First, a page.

By Noralyn Dudt THE MALL in Washington DC is not a shopping place. It's America's public square. It's a place where massive demonstrations occur and requires an extraordinary amount of planning and preparation that involves the Park Police, Capitol Police, Secret Service, the VDOT and the MDOT ( Virginia and Maryland Department of Transportation), the Red Cross, the RFK Stadium for parking, and the METRO subway system for convenient transportation. Preparation includes making sure that routes to hospitals are not blocked in case the demonstrators get injured.   And the "porta-potty" stalls   are ordered to make sure demonstrators will be able to relieve themselves. The idea of multiple departments moving together in a bureaucratic ballet illustrates one of America's endearing quirks: FEDERAL Employees will work their fingers to the bone ensuring that you have the right to tell them how disappointed you are in the system that employs them. Founded on Ju

The Damascus Road Experience, a 180 degree-turn

In the mountains of Greece where the Greek gods and goddesses lived. By Noralyn O. Dudt WHO WAS PAUL?   Churches, hospitals, schools and even towns and cities bear his name: St. Paul's Cathedral, St. Paul's College, St. Paul Hospital, Ciudad San Pablo, and so on. Paul was not exactly the name he was born with.   He was   born as   Saul in a place called   Tarsus, which is now a part of   eastern Turkey.   A   Roman citizen of Jewish parentage, he studied the Torah in Jerusalem with the well-known Jewish scholar Gamaliel and became a member of a sect called the Pharisees. They   were an ancient Jewish faction distinguished by the strict observance of the traditional and written law, and commonly held to have pretensions to superior sanctity. "You blind Pharisee, first clean the inside of the cup and of the dish, so that the outside of it may be clean also." Jesus said in Matthew 23:26. "Woe to you Pharisees ! For you love the chief seats in the synagogues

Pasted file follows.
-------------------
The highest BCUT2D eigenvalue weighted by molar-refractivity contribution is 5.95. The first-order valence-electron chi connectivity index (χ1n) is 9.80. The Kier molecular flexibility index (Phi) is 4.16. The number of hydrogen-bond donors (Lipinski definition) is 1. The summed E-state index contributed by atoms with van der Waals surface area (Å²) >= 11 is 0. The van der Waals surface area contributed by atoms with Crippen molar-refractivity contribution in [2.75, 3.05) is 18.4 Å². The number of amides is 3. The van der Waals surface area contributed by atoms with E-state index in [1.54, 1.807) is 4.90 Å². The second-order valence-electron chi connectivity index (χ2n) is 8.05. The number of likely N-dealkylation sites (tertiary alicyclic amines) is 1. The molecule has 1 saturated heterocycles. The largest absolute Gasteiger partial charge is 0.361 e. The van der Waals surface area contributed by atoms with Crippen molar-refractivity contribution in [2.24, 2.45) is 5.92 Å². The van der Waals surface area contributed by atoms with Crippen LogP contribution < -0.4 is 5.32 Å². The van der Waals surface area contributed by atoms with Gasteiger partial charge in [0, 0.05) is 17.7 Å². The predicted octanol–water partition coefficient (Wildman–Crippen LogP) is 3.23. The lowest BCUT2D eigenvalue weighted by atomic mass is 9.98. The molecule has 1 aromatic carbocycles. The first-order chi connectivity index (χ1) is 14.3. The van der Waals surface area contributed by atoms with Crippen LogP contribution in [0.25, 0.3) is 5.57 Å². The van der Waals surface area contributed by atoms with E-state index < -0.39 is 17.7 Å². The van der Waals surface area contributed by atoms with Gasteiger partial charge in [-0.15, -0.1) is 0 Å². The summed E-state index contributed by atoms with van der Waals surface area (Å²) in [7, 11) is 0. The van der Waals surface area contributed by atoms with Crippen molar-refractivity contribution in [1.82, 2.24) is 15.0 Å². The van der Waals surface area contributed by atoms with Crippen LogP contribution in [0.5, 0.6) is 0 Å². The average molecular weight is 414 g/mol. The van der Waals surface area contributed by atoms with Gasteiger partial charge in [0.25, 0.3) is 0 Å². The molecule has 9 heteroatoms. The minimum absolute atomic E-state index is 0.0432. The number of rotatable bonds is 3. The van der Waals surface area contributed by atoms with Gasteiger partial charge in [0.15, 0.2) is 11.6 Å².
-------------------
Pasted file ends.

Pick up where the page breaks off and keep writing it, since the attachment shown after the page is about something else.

PGIN’s MMSU scholar tops physician licensure exam

Laoag City —Aira Cassandra S. Castro, a scholar of the provincial government of Ilocos Norte's (PGIN) Doctor of Medicine Scholarship Program, topped the recent March 2023 Physician Licensure Examination (PLE) with a grade of 89 percent. Castro made history by becoming the first medicine graduate from the Mariano Marcos State University College of Medicine (MMSU-COM) rank first in the board examination. Along with Dr. Castro, Dr. Christian Alvin Arca, Dr. Marianne Shem Caraang, Dr. Neil Justine dela Cruz, and Dr. Mida Dorothy Manayon also passed the PLE and achieved a 100% passing rate, giving the university its seventh straight perfect record in the board exam for medical doctors since it began fielding examinees in 2020. The Doctor of Medicine Scholarship was an initiative of Ilocos Norte Governor Matthew Joseph M. Manotoc, which aims to provide Ilokano doctors who will ensure the delivery of healthcare service in the province, particularly in far-flung areas. Aside from m

The Twelve and their TEACHER

By Noralyn Dudt A story full of oddities it certainly is. From the world's point of view, twelve men from an odd place with odd personalities could not have been the main actors over 2,000 years ago when another odd man discipled them and sent them around the Roman world to preach and proclaim the Good News. They were revolutionary ideas about loving your enemies,   ideas that were at odds with what   are   sensible to the human mind. What was so blessed about being "poor in spirit" anyway? And what was so blessed about being meek ? And "turning the other cheek?" Truly revolutionary. But eleven of the original   Twelve   plus one other later, whose   name was Paul went around preaching those odd ideas, and the   world was being turned upside down. How each one of these Twelve   and another one named Paul were called to follow this man who grew up in a carpenter's home was another odd thing. This man who then was called "Rabii" or Teacher was w